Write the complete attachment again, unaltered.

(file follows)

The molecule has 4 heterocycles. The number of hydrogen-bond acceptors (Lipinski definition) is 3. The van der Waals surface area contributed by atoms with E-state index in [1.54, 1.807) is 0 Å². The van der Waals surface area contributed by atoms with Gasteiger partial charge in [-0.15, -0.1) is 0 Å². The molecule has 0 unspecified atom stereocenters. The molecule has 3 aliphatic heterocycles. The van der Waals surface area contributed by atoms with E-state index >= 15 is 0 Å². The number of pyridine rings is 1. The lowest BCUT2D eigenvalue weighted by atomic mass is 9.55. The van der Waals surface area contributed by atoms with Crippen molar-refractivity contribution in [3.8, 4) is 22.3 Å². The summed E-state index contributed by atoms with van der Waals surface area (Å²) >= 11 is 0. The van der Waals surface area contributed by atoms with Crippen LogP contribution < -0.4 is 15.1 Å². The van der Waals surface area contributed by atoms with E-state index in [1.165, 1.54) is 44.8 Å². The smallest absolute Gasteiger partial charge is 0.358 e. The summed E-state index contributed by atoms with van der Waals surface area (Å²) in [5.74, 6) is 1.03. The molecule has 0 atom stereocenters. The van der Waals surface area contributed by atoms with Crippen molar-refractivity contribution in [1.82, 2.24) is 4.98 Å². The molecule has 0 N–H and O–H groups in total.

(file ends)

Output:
The molecule has 4 heterocycles. The number of hydrogen-bond acceptors (Lipinski definition) is 3. The van der Waals surface area contributed by atoms with E-state index in [1.54, 1.807) is 0 Å². The van der Waals surface area contributed by atoms with Gasteiger partial charge in [-0.15, -0.1) is 0 Å². The molecule has 0 unspecified atom stereocenters. The molecule has 3 aliphatic heterocycles. The van der Waals surface area contributed by atoms with E-state index >= 15 is 0 Å². The number of pyridine rings is 1. The lowest BCUT2D eigenvalue weighted by atomic mass is 9.55. The van der Waals surface area contributed by atoms with Crippen molar-refractivity contribution in [3.8, 4) is 22.3 Å². The summed E-state index contributed by atoms with van der Waals surface area (Å²) >= 11 is 0. The van der Waals surface area contributed by atoms with Crippen LogP contribution < -0.4 is 15.1 Å². The van der Waals surface area contributed by atoms with E-state index in [1.165, 1.54) is 44.8 Å². The smallest absolute Gasteiger partial charge is 0.358 e. The summed E-state index contributed by atoms with van der Waals surface area (Å²) in [5.74, 6) is 1.03. The molecule has 0 atom stereocenters. The van der Waals surface area contributed by atoms with Crippen molar-refractivity contribution in [1.82, 2.24) is 4.98 Å². The molecule has 0 N–H and O–H groups in total.